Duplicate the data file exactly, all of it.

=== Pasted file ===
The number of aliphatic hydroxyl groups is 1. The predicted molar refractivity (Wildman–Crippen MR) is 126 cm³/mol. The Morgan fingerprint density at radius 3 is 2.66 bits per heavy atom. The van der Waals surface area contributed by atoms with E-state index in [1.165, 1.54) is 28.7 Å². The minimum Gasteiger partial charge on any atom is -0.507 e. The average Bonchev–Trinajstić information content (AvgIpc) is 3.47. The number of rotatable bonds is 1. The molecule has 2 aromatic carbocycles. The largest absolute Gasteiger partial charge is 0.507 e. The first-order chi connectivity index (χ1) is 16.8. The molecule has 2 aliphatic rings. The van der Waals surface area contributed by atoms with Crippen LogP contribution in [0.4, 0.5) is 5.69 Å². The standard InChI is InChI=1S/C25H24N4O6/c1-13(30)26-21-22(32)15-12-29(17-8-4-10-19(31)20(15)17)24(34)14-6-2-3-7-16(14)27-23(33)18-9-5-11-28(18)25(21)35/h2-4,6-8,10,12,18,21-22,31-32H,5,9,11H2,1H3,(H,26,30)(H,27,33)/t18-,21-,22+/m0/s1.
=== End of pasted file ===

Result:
The number of aliphatic hydroxyl groups is 1. The predicted molar refractivity (Wildman–Crippen MR) is 126 cm³/mol. The Morgan fingerprint density at radius 3 is 2.66 bits per heavy atom. The van der Waals surface area contributed by atoms with E-state index in [1.165, 1.54) is 28.7 Å². The minimum Gasteiger partial charge on any atom is -0.507 e. The average Bonchev–Trinajstić information content (AvgIpc) is 3.47. The number of rotatable bonds is 1. The molecule has 2 aromatic carbocycles. The largest absolute Gasteiger partial charge is 0.507 e. The first-order chi connectivity index (χ1) is 16.8. The molecule has 2 aliphatic rings. The van der Waals surface area contributed by atoms with Crippen LogP contribution in [0.4, 0.5) is 5.69 Å². The standard InChI is InChI=1S/C25H24N4O6/c1-13(30)26-21-22(32)15-12-29(17-8-4-10-19(31)20(15)17)24(34)14-6-2-3-7-16(14)27-23(33)18-9-5-11-28(18)25(21)35/h2-4,6-8,10,12,18,21-22,31-32H,5,9,11H2,1H3,(H,26,30)(H,27,33)/t18-,21-,22+/m0/s1.